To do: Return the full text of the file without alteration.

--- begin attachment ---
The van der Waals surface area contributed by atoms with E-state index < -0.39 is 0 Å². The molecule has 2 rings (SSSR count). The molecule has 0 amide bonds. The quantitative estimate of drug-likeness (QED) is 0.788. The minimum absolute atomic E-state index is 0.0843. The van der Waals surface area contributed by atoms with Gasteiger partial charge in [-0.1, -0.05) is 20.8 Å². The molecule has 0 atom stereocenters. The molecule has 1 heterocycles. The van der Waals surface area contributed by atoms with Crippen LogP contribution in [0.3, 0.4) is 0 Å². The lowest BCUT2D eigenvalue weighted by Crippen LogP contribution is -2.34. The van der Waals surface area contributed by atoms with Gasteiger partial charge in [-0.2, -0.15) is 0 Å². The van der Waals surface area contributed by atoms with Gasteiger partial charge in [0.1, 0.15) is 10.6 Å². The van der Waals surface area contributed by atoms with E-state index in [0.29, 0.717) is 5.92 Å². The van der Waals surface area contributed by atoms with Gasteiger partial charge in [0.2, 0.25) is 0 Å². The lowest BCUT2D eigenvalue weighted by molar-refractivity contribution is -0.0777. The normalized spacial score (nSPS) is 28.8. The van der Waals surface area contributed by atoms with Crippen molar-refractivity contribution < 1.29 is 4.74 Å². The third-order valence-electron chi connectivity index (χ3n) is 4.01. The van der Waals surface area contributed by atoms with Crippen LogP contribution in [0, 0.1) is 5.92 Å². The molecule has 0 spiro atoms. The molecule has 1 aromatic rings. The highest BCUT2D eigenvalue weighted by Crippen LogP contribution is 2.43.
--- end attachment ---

The van der Waals surface area contributed by atoms with E-state index < -0.39 is 0 Å². The molecule has 2 rings (SSSR count). The molecule has 0 amide bonds. The quantitative estimate of drug-likeness (QED) is 0.788. The minimum absolute atomic E-state index is 0.0843. The van der Waals surface area contributed by atoms with Gasteiger partial charge in [-0.1, -0.05) is 20.8 Å². The molecule has 0 atom stereocenters. The molecule has 1 heterocycles. The van der Waals surface area contributed by atoms with Crippen LogP contribution in [0.3, 0.4) is 0 Å². The lowest BCUT2D eigenvalue weighted by Crippen LogP contribution is -2.34. The van der Waals surface area contributed by atoms with Gasteiger partial charge in [-0.2, -0.15) is 0 Å². The van der Waals surface area contributed by atoms with Gasteiger partial charge in [0.1, 0.15) is 10.6 Å². The van der Waals surface area contributed by atoms with E-state index in [0.29, 0.717) is 5.92 Å². The van der Waals surface area contributed by atoms with Gasteiger partial charge in [0.2, 0.25) is 0 Å². The lowest BCUT2D eigenvalue weighted by molar-refractivity contribution is -0.0777. The normalized spacial score (nSPS) is 28.8. The van der Waals surface area contributed by atoms with Crippen molar-refractivity contribution < 1.29 is 4.74 Å². The third-order valence-electron chi connectivity index (χ3n) is 4.01. The van der Waals surface area contributed by atoms with Crippen LogP contribution in [0, 0.1) is 5.92 Å². The molecule has 0 spiro atoms. The molecule has 1 aromatic rings. The highest BCUT2D eigenvalue weighted by Crippen LogP contribution is 2.43.